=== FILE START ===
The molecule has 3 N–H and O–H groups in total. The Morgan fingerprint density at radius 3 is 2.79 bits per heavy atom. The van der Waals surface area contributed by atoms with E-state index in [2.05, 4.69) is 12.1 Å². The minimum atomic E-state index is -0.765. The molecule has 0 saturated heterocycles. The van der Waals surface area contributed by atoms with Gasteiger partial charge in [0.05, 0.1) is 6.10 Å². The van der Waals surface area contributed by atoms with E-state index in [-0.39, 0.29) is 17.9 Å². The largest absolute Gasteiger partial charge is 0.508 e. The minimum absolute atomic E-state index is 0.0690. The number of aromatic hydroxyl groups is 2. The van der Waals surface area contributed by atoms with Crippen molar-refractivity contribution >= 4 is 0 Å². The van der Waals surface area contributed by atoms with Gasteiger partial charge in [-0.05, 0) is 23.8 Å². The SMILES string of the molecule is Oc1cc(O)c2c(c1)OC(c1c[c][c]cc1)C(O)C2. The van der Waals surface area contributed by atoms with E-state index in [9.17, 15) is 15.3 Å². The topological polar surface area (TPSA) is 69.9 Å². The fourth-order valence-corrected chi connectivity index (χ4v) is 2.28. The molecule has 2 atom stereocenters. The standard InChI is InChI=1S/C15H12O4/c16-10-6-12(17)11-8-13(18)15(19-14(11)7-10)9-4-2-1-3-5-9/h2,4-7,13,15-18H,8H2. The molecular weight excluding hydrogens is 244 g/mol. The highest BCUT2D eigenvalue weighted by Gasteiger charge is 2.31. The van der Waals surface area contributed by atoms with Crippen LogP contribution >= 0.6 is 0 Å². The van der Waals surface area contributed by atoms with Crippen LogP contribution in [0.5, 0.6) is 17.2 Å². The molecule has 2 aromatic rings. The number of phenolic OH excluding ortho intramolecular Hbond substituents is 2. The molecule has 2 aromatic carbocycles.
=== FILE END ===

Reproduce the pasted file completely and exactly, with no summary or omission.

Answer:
The molecule has 3 N–H and O–H groups in total. The Morgan fingerprint density at radius 3 is 2.79 bits per heavy atom. The van der Waals surface area contributed by atoms with E-state index in [2.05, 4.69) is 12.1 Å². The minimum atomic E-state index is -0.765. The molecule has 0 saturated heterocycles. The van der Waals surface area contributed by atoms with Gasteiger partial charge in [0.05, 0.1) is 6.10 Å². The van der Waals surface area contributed by atoms with E-state index in [-0.39, 0.29) is 17.9 Å². The largest absolute Gasteiger partial charge is 0.508 e. The minimum absolute atomic E-state index is 0.0690. The number of aromatic hydroxyl groups is 2. The van der Waals surface area contributed by atoms with Crippen molar-refractivity contribution >= 4 is 0 Å². The van der Waals surface area contributed by atoms with Gasteiger partial charge in [-0.05, 0) is 23.8 Å². The SMILES string of the molecule is Oc1cc(O)c2c(c1)OC(c1c[c][c]cc1)C(O)C2. The van der Waals surface area contributed by atoms with E-state index in [9.17, 15) is 15.3 Å². The topological polar surface area (TPSA) is 69.9 Å². The fourth-order valence-corrected chi connectivity index (χ4v) is 2.28. The molecule has 2 atom stereocenters. The standard InChI is InChI=1S/C15H12O4/c16-10-6-12(17)11-8-13(18)15(19-14(11)7-10)9-4-2-1-3-5-9/h2,4-7,13,15-18H,8H2. The molecular weight excluding hydrogens is 244 g/mol. The highest BCUT2D eigenvalue weighted by Gasteiger charge is 2.31. The van der Waals surface area contributed by atoms with Crippen LogP contribution >= 0.6 is 0 Å². The van der Waals surface area contributed by atoms with Crippen LogP contribution in [0.5, 0.6) is 17.2 Å². The molecule has 2 aromatic rings. The number of phenolic OH excluding ortho intramolecular Hbond substituents is 2. The molecule has 2 aromatic carbocycles.